Sober second thought is not an attack on democracy

News comes from the Senate that they are ready to defeat Bill C-290, an NDP private members’ bill on allowing bets to be placed on single sports matches. It sounds benign enough, and the House passed it unanimously, so everything should be good, right? Well, not really. And herein lies a case where the Senate proves that its sober second thought is a very necessary part of the system.

If you look at the comments these Senators are making to the media, they focus on a very key fact – that it sailed through the House with virtually zero scrutiny. Less scrutiny, in fact, than most other private members’ legislation. If you look it up on LegisInfo, you’ll find that it had a mere hour of debate at second reading – and by “debate” I mean about four canned speeches about what a great idea it was, and that was it. It then received a single hour of study at committee where the only witness, other than the MP who sponsored it, was someone from the Canadian Gaming Association, who wants the bill to pass so that they can profit from it. And then it had twenty minutes at report stage, and twenty minutes of third reading debate. That was it. Not exactly a shining example of study, or hearing opposing points of view, or any of that.

And there are plenty of opposing points of view, from professional sports leagues, to psychologists who study gambling addictions, to law enforcement that deals with organised crime. Apparently some MPs were also concerned and wrote to Senators to say as much, but they apparently couldn’t be seen to vote against such a popular measure in the Commons (and this isn’t the first time that MPs have shown themselves to be particularly gutless, but we’ll leave that aside for the moment).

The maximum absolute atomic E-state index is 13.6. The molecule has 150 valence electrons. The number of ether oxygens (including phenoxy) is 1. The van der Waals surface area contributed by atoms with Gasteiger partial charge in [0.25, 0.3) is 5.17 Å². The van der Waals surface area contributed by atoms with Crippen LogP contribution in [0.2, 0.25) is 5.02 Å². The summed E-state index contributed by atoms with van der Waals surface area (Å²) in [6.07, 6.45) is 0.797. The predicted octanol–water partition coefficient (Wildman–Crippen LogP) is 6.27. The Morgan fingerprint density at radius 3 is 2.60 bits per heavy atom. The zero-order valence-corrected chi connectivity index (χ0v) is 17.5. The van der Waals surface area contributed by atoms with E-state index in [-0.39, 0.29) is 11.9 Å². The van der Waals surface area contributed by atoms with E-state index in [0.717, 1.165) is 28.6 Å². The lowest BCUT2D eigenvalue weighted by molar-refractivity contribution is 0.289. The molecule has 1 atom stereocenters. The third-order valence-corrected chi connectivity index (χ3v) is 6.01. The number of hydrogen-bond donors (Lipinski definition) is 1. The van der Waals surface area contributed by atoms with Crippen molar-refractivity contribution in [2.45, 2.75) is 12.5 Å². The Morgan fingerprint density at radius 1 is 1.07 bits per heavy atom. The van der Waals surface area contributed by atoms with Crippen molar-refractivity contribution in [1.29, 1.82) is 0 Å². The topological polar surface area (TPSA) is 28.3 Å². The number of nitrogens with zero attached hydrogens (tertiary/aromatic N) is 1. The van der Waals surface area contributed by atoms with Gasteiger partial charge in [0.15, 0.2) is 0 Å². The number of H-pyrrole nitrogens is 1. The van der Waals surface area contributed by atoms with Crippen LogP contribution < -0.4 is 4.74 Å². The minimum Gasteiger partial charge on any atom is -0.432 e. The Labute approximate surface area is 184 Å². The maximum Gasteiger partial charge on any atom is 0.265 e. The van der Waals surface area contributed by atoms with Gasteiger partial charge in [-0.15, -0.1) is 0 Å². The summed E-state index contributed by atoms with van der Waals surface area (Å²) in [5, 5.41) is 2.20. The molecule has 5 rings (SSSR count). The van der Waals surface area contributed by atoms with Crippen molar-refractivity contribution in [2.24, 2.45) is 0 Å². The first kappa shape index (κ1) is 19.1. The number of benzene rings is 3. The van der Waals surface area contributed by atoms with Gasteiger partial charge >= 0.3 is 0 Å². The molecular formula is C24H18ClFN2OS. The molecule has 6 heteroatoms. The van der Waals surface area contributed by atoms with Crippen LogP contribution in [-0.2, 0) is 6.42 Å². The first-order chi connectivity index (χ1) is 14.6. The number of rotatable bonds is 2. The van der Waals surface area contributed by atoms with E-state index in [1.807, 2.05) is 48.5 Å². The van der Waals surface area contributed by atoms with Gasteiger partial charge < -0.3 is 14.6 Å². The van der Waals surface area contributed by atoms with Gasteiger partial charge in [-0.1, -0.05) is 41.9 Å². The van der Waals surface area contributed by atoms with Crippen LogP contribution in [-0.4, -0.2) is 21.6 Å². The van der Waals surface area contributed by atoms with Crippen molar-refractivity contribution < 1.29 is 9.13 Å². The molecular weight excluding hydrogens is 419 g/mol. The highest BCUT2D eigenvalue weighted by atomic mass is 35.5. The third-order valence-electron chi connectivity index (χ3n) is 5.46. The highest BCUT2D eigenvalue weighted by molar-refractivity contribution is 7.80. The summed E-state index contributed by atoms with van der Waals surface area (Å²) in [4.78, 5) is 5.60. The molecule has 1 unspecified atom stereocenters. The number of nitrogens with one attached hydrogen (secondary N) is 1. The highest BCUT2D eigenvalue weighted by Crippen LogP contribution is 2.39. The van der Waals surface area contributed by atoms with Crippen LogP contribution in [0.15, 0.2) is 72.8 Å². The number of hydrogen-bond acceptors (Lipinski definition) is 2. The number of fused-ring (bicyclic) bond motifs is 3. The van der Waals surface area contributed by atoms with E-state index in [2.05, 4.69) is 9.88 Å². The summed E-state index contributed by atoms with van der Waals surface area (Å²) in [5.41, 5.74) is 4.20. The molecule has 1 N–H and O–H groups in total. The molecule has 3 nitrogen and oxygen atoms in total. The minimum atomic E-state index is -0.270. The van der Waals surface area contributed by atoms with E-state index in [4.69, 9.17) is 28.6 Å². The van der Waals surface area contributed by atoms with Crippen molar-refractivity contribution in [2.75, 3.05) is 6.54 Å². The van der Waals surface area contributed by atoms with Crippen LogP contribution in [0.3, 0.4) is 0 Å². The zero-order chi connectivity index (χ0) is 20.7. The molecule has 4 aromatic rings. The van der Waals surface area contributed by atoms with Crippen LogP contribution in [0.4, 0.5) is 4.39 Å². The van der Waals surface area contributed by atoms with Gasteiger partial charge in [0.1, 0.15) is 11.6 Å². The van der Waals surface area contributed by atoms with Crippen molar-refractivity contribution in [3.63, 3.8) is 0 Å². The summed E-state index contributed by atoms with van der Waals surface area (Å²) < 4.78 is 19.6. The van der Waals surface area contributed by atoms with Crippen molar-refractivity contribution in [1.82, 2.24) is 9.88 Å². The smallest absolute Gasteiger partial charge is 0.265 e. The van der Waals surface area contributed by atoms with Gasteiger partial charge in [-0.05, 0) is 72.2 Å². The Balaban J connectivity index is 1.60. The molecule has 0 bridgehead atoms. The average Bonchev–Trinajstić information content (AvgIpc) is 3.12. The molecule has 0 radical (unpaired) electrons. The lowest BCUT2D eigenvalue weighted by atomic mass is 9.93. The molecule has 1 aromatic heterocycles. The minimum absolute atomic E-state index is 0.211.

And so the Senate did their job. They presented opposing point of view in debate. They posed particular problems with this bill, from the social ills, to the problem of organised crime – the whole reason the law that prohibits single-game betting is on the books in the first place, since it’s much harder to rig the minimum of three games that one is allowed to bet on than a single game. And following the money, one also sees a bit of constituency self-interest, as it is estimated that the casinos in Windsor could stand to make some $70 million in the first year that this bill comes into law, and the MP who sponsored it is from that region. Senators then sent it to committee where they’ve been hearing from all kinds of witnesses. They held seven hours of hearings in the first three meetings alone (the other two meetings to date aren’t online yet, so I can’t count witnesses or hours clocked). Suffice to say, it’s being thoroughly studied, and senators are uncomfortable with what they’re hearing.

The result is that the Senate is about to exercise its constitutional powers to quash the bill. And this is where the absurdity comes in. There’s a lot of hand-waving and wailing and gnashing of teeth right now because the unelected Senate is about to kill a bill that passed the house unanimously. As though the unanimity somehow magically means that it’s impossible for the bill to be badly flawed. In fact, this is precisely why we have the Senate as an unelected body – so that you don’t have a bunch of politicians looking at the electoral math of voting against something that sounds good and will be feel good to voters.